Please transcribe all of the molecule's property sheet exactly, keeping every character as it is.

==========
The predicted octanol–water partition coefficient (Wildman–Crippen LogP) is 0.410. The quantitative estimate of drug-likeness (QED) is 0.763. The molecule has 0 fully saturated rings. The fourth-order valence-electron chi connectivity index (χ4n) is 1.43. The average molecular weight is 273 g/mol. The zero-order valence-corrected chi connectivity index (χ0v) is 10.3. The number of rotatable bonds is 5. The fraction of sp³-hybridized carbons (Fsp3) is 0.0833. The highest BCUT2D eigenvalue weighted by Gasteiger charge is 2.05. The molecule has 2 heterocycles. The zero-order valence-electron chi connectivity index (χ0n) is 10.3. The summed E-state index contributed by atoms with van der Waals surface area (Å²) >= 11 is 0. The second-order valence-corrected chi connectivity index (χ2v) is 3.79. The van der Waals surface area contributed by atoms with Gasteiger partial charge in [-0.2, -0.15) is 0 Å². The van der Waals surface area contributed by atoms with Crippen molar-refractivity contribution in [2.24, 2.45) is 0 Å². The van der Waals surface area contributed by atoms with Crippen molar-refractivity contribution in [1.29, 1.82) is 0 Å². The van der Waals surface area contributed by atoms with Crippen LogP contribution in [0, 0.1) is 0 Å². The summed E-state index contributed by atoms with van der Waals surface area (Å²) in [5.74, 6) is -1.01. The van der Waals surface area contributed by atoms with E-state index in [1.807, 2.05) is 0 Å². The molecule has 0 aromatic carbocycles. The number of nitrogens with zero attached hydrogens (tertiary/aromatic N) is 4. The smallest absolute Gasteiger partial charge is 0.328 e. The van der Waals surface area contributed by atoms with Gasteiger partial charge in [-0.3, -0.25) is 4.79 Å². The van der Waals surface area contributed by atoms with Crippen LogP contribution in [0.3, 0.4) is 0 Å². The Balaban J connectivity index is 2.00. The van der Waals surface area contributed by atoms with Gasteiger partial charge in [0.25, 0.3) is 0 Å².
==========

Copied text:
The predicted octanol–water partition coefficient (Wildman–Crippen LogP) is 0.410. The quantitative estimate of drug-likeness (QED) is 0.763. The molecule has 0 fully saturated rings. The fourth-order valence-electron chi connectivity index (χ4n) is 1.43. The average molecular weight is 273 g/mol. The zero-order valence-corrected chi connectivity index (χ0v) is 10.3. The number of rotatable bonds is 5. The fraction of sp³-hybridized carbons (Fsp3) is 0.0833. The highest BCUT2D eigenvalue weighted by Gasteiger charge is 2.05. The molecule has 2 heterocycles. The zero-order valence-electron chi connectivity index (χ0n) is 10.3. The summed E-state index contributed by atoms with van der Waals surface area (Å²) >= 11 is 0. The second-order valence-corrected chi connectivity index (χ2v) is 3.79. The van der Waals surface area contributed by atoms with Gasteiger partial charge in [-0.2, -0.15) is 0 Å². The van der Waals surface area contributed by atoms with Crippen molar-refractivity contribution in [2.24, 2.45) is 0 Å². The van der Waals surface area contributed by atoms with Crippen molar-refractivity contribution in [1.29, 1.82) is 0 Å². The van der Waals surface area contributed by atoms with Crippen LogP contribution in [0, 0.1) is 0 Å². The summed E-state index contributed by atoms with van der Waals surface area (Å²) in [5.74, 6) is -1.01. The van der Waals surface area contributed by atoms with E-state index in [1.807, 2.05) is 0 Å². The molecule has 0 aromatic carbocycles. The number of nitrogens with zero attached hydrogens (tertiary/aromatic N) is 4. The smallest absolute Gasteiger partial charge is 0.328 e. The van der Waals surface area contributed by atoms with Gasteiger partial charge in [-0.3, -0.25) is 4.79 Å². The van der Waals surface area contributed by atoms with Crippen LogP contribution in [0.3, 0.4) is 0 Å². The Balaban J connectivity index is 2.00. The van der Waals surface area contributed by atoms with Gasteiger partial charge in [0.25, 0.3) is 0 Å².